If I write a question that has two distinct parts, when should I separate it into distinct questions?

This is a grey area, but one that could use some clarification. When there are truly distinct but related questions, keeping them together might have the advantage of letting readers ponder the set of questions at the same time; on the other hand it would have the disadvantage of requiring both answers in the same post.


Here is a question that I asked with multiple sub questions about distinct transformations.

  • $\begingroup$ That second question seems to have disappeared; I'm getting the 'page not found' screen when I click the link. I'm sure it did exist as I remember commenting on it. $\endgroup$
    – onestop
    Commented Jan 27, 2011 at 11:00
  • $\begingroup$ @onestop david (the owner) deleted it, it is visible to 10k rep users and moderators $\endgroup$ Commented Jan 27, 2011 at 11:05
  • $\begingroup$ @Jeff Atwood: As I commented on it and someone commented after, it's listed in my inbox when I click the StackExchange icon at the very top left of my screen. I was surprised to get a 404 message when I clicked that. A specific "post deleted" message would help. $\endgroup$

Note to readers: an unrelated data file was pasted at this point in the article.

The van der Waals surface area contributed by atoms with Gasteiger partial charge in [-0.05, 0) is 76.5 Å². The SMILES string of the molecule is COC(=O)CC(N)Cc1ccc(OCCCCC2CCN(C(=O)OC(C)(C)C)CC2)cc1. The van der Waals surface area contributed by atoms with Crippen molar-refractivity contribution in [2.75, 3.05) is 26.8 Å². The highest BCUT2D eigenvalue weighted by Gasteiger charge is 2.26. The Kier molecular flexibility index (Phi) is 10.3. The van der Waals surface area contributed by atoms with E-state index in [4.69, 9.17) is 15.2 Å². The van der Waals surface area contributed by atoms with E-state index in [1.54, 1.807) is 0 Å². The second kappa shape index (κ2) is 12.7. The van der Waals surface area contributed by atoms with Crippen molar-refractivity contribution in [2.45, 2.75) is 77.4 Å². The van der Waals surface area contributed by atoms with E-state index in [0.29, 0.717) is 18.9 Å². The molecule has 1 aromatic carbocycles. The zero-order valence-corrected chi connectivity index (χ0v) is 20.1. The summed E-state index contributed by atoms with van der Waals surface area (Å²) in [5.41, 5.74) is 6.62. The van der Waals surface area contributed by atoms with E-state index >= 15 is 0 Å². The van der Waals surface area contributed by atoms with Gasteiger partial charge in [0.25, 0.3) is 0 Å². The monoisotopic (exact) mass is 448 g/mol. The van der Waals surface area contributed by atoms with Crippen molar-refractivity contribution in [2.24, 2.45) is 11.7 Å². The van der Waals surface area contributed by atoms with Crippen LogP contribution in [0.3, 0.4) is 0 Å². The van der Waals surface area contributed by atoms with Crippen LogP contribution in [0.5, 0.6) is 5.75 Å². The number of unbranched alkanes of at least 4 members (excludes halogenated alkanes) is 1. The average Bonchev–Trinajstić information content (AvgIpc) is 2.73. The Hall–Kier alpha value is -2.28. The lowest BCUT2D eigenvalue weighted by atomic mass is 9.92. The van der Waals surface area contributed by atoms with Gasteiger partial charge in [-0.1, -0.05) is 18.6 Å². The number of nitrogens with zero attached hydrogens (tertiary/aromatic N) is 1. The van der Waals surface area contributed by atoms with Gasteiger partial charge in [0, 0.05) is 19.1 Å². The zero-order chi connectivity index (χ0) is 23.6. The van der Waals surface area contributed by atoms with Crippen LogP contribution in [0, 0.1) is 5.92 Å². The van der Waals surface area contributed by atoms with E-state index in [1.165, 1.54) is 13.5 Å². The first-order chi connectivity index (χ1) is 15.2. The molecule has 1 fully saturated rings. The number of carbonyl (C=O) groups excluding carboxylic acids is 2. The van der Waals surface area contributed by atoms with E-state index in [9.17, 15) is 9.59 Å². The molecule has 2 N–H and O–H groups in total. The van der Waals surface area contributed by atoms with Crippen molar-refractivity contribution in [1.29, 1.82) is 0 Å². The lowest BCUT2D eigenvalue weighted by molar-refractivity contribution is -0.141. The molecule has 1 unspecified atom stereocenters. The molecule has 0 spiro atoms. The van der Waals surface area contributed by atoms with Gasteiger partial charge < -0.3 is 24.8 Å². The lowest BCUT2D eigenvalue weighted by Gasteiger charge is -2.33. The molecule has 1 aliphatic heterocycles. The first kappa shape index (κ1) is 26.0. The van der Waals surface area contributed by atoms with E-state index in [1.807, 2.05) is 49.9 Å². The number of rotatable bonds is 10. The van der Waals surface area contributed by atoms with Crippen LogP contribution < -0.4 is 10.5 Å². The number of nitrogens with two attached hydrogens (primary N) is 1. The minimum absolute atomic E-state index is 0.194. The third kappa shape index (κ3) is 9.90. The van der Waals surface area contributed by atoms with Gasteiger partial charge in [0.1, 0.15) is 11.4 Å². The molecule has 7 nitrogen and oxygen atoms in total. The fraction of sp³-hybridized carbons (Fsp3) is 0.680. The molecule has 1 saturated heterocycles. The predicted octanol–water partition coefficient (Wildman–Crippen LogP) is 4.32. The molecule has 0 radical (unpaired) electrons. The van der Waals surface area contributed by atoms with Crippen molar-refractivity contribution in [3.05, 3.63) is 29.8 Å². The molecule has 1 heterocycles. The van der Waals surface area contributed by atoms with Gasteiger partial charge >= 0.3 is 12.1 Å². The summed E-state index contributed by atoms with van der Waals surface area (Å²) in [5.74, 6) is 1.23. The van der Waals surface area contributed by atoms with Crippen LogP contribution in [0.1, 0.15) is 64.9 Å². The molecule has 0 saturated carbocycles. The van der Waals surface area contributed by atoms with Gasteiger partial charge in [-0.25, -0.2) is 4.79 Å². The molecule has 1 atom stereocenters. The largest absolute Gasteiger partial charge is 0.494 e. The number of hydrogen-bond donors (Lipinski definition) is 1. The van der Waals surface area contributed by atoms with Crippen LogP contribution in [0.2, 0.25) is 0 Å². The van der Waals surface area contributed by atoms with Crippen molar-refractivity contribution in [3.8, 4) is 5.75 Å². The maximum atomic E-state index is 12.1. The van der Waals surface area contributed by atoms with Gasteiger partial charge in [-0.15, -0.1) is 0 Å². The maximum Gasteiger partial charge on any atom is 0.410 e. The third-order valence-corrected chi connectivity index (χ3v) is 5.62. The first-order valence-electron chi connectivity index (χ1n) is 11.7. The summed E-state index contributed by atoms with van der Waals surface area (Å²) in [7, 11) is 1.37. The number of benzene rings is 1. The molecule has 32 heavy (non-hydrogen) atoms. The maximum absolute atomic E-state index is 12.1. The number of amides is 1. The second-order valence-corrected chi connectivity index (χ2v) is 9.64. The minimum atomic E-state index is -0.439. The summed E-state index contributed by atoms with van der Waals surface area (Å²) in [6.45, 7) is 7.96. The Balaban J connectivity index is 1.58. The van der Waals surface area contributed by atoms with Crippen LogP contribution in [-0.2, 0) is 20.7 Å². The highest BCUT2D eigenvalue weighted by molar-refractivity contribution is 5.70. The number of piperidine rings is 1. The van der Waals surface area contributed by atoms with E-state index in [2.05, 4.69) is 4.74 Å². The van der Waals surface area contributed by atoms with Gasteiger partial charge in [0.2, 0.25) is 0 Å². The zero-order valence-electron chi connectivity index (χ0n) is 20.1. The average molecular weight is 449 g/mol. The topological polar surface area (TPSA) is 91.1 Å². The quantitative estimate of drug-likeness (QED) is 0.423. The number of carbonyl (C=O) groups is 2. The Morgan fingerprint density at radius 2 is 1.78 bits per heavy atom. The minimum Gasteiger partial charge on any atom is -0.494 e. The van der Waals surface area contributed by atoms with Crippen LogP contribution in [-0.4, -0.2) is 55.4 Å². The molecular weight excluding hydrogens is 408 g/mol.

– onestop
    Commented Jan 27, 2011 at 11:50

2 Answers 2


In general it is ok-ish to have a question that has two "sub-questions" inside it. If they are strongly related that is probably fine.

However what is not OK, is this:

the kitchen sink question that has three or more totally unrelated questions buried inside it.


The example question is well phrased: "Here's a list ... I'm looking for feedback." Even so, the list is a little long (an equation is worth a thousand words, right? ;-) and long questions can reduce viewership and intimidate people who might otherwise be interested and qualified to answer.

It would be in the questioner's interest to separate a multipart question whenever

  • The parts are not closely related or
  • Each part requires a separate explanation or
  • The parts are lengthy to state or
  • The parts are highly technical or
  • The answers to the parts are unlikely to build on or refer to each other or
  • There isn't much overhead needed to introduce the series of questions or
  • Two or more parts are likely to require lengthy responses or
  • Two or more parts might generate a long series of comments that are unrelated to each other or
  • Properly tagging all the parts would exceed the limit (currently 5) for the number of tags.

Note that by means of links and tags it is easy to create a trail backwards (and, retroactively, forwards) through a related series of questions.


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